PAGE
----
Nanoparticles are divisive: on the one hand, there are health risks that have not been sufficiently researched, on the other hand, nanoparticles seem to offer unforeseen opportunities because of their very specific physical characteristics.
The ILK Dresden has been researching different topics in order to understand the behavior of nanoparticles better as well as to get to know the possibilities of application to increase efficiency in heat transfer.
Today’s guest is Dr.-Ing. habil. Matthias H. Buschmann. Mr. Buschmann studied fluid mechanics/thermodynamics at the TU Dresden and subsequently received a PhD. The subject of his PhD thesis were „turbulent wall boundary layers”. Today, he is looking into fluid mechanics, heat transfer and material transfer at the ILK Dresden.
What exactly are nanoparticles?
„As their name already suggests, nanoparticles are very, very small. We are talking a millionth of a millimeter. This sounds extremely small at first, but when we look at water molecules, which are 0.3 nanometers in diameter, the particles that we are dealing with at the ILK are relatively big, since they are 100 nanometers. There are different ways to produce these particles. They are primarily metals or oxides, such as silicon oxide, or metals as we come across them in everyday life like copper, aluminum or gold.”
What was your motivation to look into this topic?
„We are not dealing with the production of the particles, but we purchase them. Primarily important for us are the suspensions, where nanoparticles are dispersed in water, refrigerants, heat exchanger oil or other carrier fluids. What we want to figure out is whether it is possible to replace the heat exchanger, which is usually water, in conventional heat exchanger systems by nanofluids, which have better thermodynamic, thermophysical substance properties. Our goal is to improve heat exchange by improving the properties of the original heat carrier by adding these particles.”
Which scientific challenges are we facing?
„One specific challenge is that the processes work on scales that we cannot solve experimentally, i.e. time and length. We cannot solve heat transfer processes experimentally in a nanometer or micrometer range. We always have to think in time frames and dimensions, which apply to mechanical engineering. Afterwards, we have to check whether the effects become visible in our experiments, even if they originally function on much smaller scales.“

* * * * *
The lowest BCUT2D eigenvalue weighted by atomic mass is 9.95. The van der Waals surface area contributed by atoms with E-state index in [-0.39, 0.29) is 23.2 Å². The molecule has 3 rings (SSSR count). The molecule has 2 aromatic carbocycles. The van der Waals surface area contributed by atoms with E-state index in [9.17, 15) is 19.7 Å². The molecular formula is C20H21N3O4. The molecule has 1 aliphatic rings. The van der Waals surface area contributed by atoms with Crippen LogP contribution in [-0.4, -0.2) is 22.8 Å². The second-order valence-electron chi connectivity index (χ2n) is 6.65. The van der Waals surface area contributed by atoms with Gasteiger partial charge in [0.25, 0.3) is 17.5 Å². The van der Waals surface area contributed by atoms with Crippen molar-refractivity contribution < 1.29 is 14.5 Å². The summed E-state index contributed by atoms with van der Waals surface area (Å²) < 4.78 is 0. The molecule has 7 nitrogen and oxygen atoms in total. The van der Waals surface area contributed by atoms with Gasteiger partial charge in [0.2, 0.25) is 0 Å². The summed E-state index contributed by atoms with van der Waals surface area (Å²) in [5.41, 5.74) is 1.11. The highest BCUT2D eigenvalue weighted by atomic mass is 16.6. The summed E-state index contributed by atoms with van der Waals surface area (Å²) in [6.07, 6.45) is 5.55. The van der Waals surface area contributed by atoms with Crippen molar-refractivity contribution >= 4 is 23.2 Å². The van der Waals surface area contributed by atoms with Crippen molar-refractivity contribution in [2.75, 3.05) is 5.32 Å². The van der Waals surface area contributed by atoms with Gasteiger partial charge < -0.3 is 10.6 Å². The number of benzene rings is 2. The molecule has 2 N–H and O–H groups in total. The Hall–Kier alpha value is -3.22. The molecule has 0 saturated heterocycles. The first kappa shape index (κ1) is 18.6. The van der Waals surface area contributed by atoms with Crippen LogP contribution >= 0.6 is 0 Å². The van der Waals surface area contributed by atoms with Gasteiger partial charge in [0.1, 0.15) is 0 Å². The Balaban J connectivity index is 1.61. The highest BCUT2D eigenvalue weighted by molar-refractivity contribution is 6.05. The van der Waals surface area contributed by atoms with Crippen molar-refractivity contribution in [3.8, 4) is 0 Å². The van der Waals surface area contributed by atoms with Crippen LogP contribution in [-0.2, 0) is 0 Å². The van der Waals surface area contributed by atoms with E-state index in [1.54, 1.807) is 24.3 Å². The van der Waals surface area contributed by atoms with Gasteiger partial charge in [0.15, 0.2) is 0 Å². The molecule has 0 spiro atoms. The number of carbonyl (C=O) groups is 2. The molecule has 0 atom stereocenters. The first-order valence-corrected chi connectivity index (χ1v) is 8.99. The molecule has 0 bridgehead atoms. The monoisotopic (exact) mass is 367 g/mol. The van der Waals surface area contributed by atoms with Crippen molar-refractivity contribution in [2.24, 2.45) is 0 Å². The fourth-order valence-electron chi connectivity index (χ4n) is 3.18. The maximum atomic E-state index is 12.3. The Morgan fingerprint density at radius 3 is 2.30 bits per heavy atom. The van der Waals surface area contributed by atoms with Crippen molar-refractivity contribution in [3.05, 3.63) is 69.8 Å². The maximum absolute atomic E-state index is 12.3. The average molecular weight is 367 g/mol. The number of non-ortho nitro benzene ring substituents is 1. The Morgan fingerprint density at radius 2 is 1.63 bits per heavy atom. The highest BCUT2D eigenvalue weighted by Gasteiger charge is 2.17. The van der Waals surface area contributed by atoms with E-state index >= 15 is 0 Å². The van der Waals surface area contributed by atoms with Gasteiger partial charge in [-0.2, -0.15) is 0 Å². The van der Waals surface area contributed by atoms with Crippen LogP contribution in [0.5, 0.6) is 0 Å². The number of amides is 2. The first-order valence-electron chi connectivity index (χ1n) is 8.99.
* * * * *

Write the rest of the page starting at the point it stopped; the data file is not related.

What threats are humans and the environment facing?
„First of all, it is important to say that our nanoparticles are always inside of suspensions. This cannot be compared to when nanoparticles are in the air, where they cannot be controlled as much as they can in our experiments. But of course, you are right: there are certain challenges when it comes to working with nanoparticles. They are so small that they are able to cross every barrier inside the human body. They can cross the blood-brain-barrier and they can cause damage everywhere inside the body when they enter it. However, we have developed technologies – here, I am talking about our chemical labs – to be able to handle nanofluids technically correct and carefully in order to avoid the problems mentioned. Even more, there is a European network (supported by COST), with which we have developed a business plan for the application of nanofluids in European industries. It offers answers to questions such as: „How do I handle nanofluids safely?” and “How can I dispose of nanofluids correctly?”. There are studies – one was published this year by one of our Portuguese groups – that present detailed lists of where in the EU we still need to phrase regulation requirements, and what the legislative body needs to provide.”
Where do you see nanoparticles in five to ten years?
„The business plan, which we have developed in a European project, describes two business areas in quite some detail. The first one is the PRODUCTION of nanofluids with thermodynamic characteristics and the second one is the APPLICATION and USE in companies, which develop, sell and maintain heat transfer systems. I am certain that these two areas are essential and that we will see within the next five years whether companies, e.g. start-ups, will jump on the bandwagon and produce thermodynamic nanofluids at a low cost, and whether by that applications will become possible on a much bigger scale.”
You can contact Dr.-Ing. habil. Matthias H. Buschmann at +49 (0)351- 4081 5311 or via email: firstname.lastname@example.org